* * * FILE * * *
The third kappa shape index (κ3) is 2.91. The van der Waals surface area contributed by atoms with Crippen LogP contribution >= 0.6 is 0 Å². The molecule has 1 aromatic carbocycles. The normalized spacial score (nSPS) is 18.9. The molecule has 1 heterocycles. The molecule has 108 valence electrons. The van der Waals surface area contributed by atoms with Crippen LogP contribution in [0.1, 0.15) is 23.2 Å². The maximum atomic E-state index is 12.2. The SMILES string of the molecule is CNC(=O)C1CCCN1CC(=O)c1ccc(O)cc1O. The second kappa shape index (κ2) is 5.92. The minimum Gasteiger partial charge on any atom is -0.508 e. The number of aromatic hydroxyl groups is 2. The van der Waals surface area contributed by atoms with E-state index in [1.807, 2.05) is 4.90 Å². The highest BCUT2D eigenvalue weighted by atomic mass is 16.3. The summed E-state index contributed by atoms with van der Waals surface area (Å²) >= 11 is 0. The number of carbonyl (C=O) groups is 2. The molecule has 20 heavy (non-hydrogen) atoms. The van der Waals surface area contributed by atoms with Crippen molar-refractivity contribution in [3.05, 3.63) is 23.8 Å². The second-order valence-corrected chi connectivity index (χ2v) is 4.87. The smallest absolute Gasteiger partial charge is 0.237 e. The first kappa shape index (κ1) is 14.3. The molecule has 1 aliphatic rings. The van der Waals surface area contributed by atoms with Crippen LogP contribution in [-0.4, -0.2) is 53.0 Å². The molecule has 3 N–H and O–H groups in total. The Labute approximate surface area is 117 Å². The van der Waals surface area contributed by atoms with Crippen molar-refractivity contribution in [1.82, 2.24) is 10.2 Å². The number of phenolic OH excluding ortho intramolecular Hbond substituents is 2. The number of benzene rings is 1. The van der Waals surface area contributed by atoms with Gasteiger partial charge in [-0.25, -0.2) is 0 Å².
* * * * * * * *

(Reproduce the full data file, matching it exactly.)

The third kappa shape index (κ3) is 2.91. The van der Waals surface area contributed by atoms with Crippen LogP contribution >= 0.6 is 0 Å². The molecule has 1 aromatic carbocycles. The normalized spacial score (nSPS) is 18.9. The molecule has 1 heterocycles. The molecule has 108 valence electrons. The van der Waals surface area contributed by atoms with Crippen LogP contribution in [0.1, 0.15) is 23.2 Å². The maximum atomic E-state index is 12.2. The SMILES string of the molecule is CNC(=O)C1CCCN1CC(=O)c1ccc(O)cc1O. The second kappa shape index (κ2) is 5.92. The minimum Gasteiger partial charge on any atom is -0.508 e. The number of aromatic hydroxyl groups is 2. The van der Waals surface area contributed by atoms with E-state index in [1.807, 2.05) is 4.90 Å². The highest BCUT2D eigenvalue weighted by atomic mass is 16.3. The summed E-state index contributed by atoms with van der Waals surface area (Å²) >= 11 is 0. The number of carbonyl (C=O) groups is 2. The molecule has 20 heavy (non-hydrogen) atoms. The van der Waals surface area contributed by atoms with Crippen molar-refractivity contribution in [3.05, 3.63) is 23.8 Å². The second-order valence-corrected chi connectivity index (χ2v) is 4.87. The smallest absolute Gasteiger partial charge is 0.237 e. The first kappa shape index (κ1) is 14.3. The molecule has 1 aliphatic rings. The van der Waals surface area contributed by atoms with Crippen LogP contribution in [-0.4, -0.2) is 53.0 Å². The molecule has 3 N–H and O–H groups in total. The Labute approximate surface area is 117 Å². The van der Waals surface area contributed by atoms with Crippen molar-refractivity contribution in [1.82, 2.24) is 10.2 Å². The number of phenolic OH excluding ortho intramolecular Hbond substituents is 2. The number of benzene rings is 1. The van der Waals surface area contributed by atoms with Gasteiger partial charge in [-0.25, -0.2) is 0 Å².